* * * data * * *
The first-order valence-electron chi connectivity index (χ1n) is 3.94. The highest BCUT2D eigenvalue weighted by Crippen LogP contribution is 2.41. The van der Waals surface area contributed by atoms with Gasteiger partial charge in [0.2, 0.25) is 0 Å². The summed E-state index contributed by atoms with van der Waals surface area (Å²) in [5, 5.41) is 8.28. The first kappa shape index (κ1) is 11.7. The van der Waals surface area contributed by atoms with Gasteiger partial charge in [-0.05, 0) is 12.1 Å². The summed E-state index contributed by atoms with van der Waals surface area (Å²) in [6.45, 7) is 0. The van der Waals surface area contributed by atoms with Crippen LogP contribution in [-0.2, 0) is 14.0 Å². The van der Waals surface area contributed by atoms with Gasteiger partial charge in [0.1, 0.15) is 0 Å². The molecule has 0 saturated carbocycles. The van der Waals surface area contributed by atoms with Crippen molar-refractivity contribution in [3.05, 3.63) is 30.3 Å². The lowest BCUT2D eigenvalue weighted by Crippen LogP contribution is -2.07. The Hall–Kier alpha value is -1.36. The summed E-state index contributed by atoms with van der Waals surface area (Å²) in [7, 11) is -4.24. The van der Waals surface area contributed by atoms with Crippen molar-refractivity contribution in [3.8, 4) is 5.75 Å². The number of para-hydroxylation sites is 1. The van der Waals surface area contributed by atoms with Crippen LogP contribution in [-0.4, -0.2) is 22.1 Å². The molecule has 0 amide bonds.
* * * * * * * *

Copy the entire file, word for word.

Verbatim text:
The first-order valence-electron chi connectivity index (χ1n) is 3.94. The highest BCUT2D eigenvalue weighted by Crippen LogP contribution is 2.41. The van der Waals surface area contributed by atoms with Gasteiger partial charge in [0.2, 0.25) is 0 Å². The summed E-state index contributed by atoms with van der Waals surface area (Å²) in [5, 5.41) is 8.28. The first kappa shape index (κ1) is 11.7. The van der Waals surface area contributed by atoms with Gasteiger partial charge in [-0.05, 0) is 12.1 Å². The summed E-state index contributed by atoms with van der Waals surface area (Å²) in [6.45, 7) is 0. The van der Waals surface area contributed by atoms with Crippen LogP contribution in [-0.2, 0) is 14.0 Å². The van der Waals surface area contributed by atoms with Gasteiger partial charge in [0.1, 0.15) is 0 Å². The molecule has 0 saturated carbocycles. The van der Waals surface area contributed by atoms with Crippen molar-refractivity contribution in [3.05, 3.63) is 30.3 Å². The lowest BCUT2D eigenvalue weighted by Crippen LogP contribution is -2.07. The Hall–Kier alpha value is -1.36. The summed E-state index contributed by atoms with van der Waals surface area (Å²) in [7, 11) is -4.24. The van der Waals surface area contributed by atoms with Crippen molar-refractivity contribution in [3.8, 4) is 5.75 Å². The number of para-hydroxylation sites is 1. The van der Waals surface area contributed by atoms with Crippen LogP contribution in [-0.4, -0.2) is 22.1 Å². The molecule has 0 amide bonds.